|Origin||West of Scaddan|
|Length||54 kilometres (34 mi)|
|Source elevation||159 metres (522 ft)|
|Avg. discharge||11,000 ML/yr|
|Basin area||82,607 hectares (204,126 acres)|
The first European to discover the river was Surveyor General John Septimus Roe in 1848 who named it the Gore River after one of Captain James Cook's crew from the Endeavour, Lieutenant John Gore. The river was charted for the first time as the Dalyup River in 1875. The name Dalyup is the Indigenous Australian word for the King Parrot.
The river rises west of Scaddan and flows south into Lake Gore.
The main tributary of the river is the West Dalyup River. Both rivers were formed 30 million years ago in the Oligocene Period resulting from the formation of the Ravensthorpe ramp. The river is an ephemeral system that mainly flows as a result of winter rains. It is the primary source of water for Lake Gore.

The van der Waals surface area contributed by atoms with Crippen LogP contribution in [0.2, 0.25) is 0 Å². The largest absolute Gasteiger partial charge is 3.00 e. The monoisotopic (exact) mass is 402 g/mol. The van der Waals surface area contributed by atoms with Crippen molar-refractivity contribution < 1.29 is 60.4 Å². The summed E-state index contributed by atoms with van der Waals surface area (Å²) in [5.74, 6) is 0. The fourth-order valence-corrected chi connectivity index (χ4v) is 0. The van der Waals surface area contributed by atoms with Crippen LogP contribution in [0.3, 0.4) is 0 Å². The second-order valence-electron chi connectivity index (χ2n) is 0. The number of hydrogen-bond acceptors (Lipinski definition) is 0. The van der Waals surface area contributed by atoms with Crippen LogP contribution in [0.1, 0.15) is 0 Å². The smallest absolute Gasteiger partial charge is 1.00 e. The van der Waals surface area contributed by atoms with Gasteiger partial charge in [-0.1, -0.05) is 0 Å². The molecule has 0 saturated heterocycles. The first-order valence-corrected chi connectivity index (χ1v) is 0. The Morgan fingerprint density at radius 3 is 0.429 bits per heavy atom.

The catchment area of the river has only 10% of the natural vegetation remaining, the rest has been cleared for agricultural purposes such as winter cropping or livestock production.
- "Dalyup and West Dalyup Rivers Action Plan". 2002. Retrieved 25 October 2008.
- Western Australian Land Information Authority. "History of river names". Retrieved 3 September 2011.
- "South Coast River Care - Dalyup and West Dalyup River". 2008. Retrieved 12 October 2010.
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